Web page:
She also discussed how her writing nearly landed her in jail, as she was accused of “insulting Turkishness.” Cleared of the charges, she went on to become her country’s leading female literary voice, breaking barriers of religion and tradition. “I’m not religious, I’m spiritual,“ she said. “I think all modern-day religions are based on the mentality of us-versus-them. I don’t like that framework. I’m interested in that core that unites us.”

An enlightening look at “Generation Katniss” followed, drawing some young cheers from the crowd. Named for Katniss Everdeen—the arrow-wielding protagonist of The Hunger Games—Generation K includes girls ranging in age from 13 to 20, according to renowned British economist Noreena Hertz. She revealed her new study on how this generation differs from the Millennials and others. During their lives, Gen K girls have experienced traumas that include the attack on the World Trade Center, school shootings, terrorism, round-the-clock cyberbullying. Hertz talked about what all this means with Gillian Tett, U.S. managing editor of the Financial Times. “For this generation, the world is less oyster, more nightmare,” said Hertz.

But there’s some good news, too: “Out of all the things they’re worried about, the thing they’re worried about most is inequality—economic, social, gender inequality,” said Hertz. “These girls are horrified at the persistence of gender pay gaps.” So please don’t call them the “selfie, selfish generation,” she said.

An array of science and technology experts then spotlighed how the age of intelligence will change the way we live, followed by a riveting look at the topic of campus rape. US Senator Kirsten Gillibrand joined Annie Clark, cofounder of End Rape on Campus, and Jon Krakauer, author of the new book Missoula Rape and the Justice System in a College Town. Moderator Mika Brzezinski of MSNBC began with the shattering statistic that in America, more than 90 percent of rapists get away with the crime. Clark, a survivor of sexual assault, discussed the problematic attitude that “boys will be boys.” She noted that while men get praised for having a lot of sex, women get called “sluts” and “whores.”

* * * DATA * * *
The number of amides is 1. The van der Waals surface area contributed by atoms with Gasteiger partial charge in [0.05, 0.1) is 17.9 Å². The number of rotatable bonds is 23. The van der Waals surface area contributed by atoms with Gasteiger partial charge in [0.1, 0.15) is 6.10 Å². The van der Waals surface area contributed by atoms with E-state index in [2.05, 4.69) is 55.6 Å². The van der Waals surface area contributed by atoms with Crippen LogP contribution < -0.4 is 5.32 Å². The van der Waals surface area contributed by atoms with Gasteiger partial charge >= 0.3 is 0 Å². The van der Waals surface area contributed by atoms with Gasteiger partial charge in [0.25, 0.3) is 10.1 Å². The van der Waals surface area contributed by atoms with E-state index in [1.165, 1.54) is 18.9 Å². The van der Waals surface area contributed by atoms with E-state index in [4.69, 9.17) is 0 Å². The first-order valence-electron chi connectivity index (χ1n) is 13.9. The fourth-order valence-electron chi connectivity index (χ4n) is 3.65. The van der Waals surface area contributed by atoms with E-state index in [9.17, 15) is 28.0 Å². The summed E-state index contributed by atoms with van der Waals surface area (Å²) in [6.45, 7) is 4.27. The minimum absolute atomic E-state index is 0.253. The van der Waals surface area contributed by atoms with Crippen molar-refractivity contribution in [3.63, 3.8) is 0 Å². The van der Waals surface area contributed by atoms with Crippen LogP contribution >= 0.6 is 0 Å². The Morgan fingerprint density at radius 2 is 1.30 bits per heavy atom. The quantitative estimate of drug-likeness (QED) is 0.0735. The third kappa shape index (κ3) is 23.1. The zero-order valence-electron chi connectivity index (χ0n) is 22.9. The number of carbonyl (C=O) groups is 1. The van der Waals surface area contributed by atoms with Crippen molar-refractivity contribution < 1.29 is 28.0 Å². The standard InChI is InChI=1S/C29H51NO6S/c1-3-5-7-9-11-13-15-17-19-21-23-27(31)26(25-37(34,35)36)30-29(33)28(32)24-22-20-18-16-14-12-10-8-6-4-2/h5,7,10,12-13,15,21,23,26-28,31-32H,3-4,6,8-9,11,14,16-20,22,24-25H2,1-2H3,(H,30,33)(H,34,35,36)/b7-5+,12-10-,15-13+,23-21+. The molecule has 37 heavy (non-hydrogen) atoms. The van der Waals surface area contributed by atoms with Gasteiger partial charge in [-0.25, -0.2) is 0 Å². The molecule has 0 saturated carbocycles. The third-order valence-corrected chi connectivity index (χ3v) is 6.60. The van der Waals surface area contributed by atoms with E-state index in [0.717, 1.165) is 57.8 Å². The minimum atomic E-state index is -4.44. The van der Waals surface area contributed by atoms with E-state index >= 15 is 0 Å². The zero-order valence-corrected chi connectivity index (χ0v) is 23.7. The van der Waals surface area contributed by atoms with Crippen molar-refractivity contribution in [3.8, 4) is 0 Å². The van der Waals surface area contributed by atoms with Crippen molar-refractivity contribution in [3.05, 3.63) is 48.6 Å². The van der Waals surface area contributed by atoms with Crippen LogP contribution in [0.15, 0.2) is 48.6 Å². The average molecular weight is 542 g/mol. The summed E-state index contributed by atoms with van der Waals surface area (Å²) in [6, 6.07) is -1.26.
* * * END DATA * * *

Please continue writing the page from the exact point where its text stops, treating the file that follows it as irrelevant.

When she first reported her own sexual assault at the University of North Carolina at Chapel Hill, Clark said, she got blamed. Since then, she has learned that this is a common occurrence, as victims often get asked what they were wearing or whether they were drinking. “Those are all the wrong questions,” Clark said. “The only thing that causes rape is rapists.” Gillibrand, who is backing legislation that would require more accountability for colleges, said there is a misconception that rape is a “date gone wrong.” Krakauer said rapists need to be held accountable: “If prosecutors and police don’t convict, it encourages the culture to stay the same.”

Tima Shomali, creator and star of Jordan’s first female-driven comedy web series, captivated the audience with her description of how she is trying to topple stereotypes. She told WITW editor-at-large Zainab Salbi about censorship and other challenges she faces as a female comedian in the Middle East. “Some support me all the way,” she said, but there are “always haters.” Salbi called her the “Arab world’s Tina Fey.” 

Libyan lawyer Rima Bugaighis shared her memories of her aunt Salwa Bughaighis, a human-rights activist who was assassinated in her home; her husband, kidnapped. “She gave her life for her country,” she said. Her wrenching tribute was followed by a lineup of trailblazing women inventors, including the creator of a cardboard shelter for the homeless.

And then, a sixth-grade girl from Africa, Eunice Akoth, brought the house down with a gutsy poem, drawing thunderous applause. Her school, the Kibera School for Girls, was founded by trailblazing activist Kennedy Odede, who grew up in Kibera—the biggest urban slum in Africa, in Nairobi—with a dream of making a difference. The founder of Shining Hope for Communities, he managed to get himself to college in America, then used his knowledge to help others back home. “Fathers are now saying, ‘I want my daughters to be like Eunice,’” he said. “The future is bright.”